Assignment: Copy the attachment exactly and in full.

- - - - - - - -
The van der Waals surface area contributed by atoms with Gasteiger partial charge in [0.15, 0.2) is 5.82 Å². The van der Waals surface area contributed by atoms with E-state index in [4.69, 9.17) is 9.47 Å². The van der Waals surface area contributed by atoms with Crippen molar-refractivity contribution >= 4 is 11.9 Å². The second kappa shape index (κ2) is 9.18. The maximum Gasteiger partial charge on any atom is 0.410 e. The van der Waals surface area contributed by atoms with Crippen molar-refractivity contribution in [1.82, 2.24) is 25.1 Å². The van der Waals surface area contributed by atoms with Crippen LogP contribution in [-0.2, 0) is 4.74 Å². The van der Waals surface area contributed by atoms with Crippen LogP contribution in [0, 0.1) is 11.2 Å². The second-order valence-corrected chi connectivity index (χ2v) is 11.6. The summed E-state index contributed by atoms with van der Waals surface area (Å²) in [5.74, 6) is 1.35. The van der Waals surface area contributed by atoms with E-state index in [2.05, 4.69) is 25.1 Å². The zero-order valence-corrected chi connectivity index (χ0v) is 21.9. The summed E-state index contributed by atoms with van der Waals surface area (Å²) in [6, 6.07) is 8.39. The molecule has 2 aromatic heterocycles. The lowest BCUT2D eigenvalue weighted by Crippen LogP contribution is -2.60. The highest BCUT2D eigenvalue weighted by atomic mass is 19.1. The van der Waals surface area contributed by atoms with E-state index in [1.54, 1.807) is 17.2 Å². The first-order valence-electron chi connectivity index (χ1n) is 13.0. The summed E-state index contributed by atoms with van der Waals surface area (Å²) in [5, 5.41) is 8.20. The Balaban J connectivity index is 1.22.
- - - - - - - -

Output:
The van der Waals surface area contributed by atoms with Gasteiger partial charge in [0.15, 0.2) is 5.82 Å². The van der Waals surface area contributed by atoms with E-state index in [4.69, 9.17) is 9.47 Å². The van der Waals surface area contributed by atoms with Crippen molar-refractivity contribution >= 4 is 11.9 Å². The second kappa shape index (κ2) is 9.18. The maximum Gasteiger partial charge on any atom is 0.410 e. The van der Waals surface area contributed by atoms with Crippen molar-refractivity contribution in [1.82, 2.24) is 25.1 Å². The van der Waals surface area contributed by atoms with Crippen LogP contribution in [-0.2, 0) is 4.74 Å². The van der Waals surface area contributed by atoms with Crippen LogP contribution in [0, 0.1) is 11.2 Å². The second-order valence-corrected chi connectivity index (χ2v) is 11.6. The summed E-state index contributed by atoms with van der Waals surface area (Å²) in [5.74, 6) is 1.35. The van der Waals surface area contributed by atoms with E-state index in [2.05, 4.69) is 25.1 Å². The zero-order valence-corrected chi connectivity index (χ0v) is 21.9. The summed E-state index contributed by atoms with van der Waals surface area (Å²) in [6, 6.07) is 8.39. The molecule has 2 aromatic heterocycles. The lowest BCUT2D eigenvalue weighted by Crippen LogP contribution is -2.60. The highest BCUT2D eigenvalue weighted by atomic mass is 19.1. The van der Waals surface area contributed by atoms with E-state index in [1.54, 1.807) is 17.2 Å². The first-order valence-electron chi connectivity index (χ1n) is 13.0. The summed E-state index contributed by atoms with van der Waals surface area (Å²) in [5, 5.41) is 8.20. The Balaban J connectivity index is 1.22.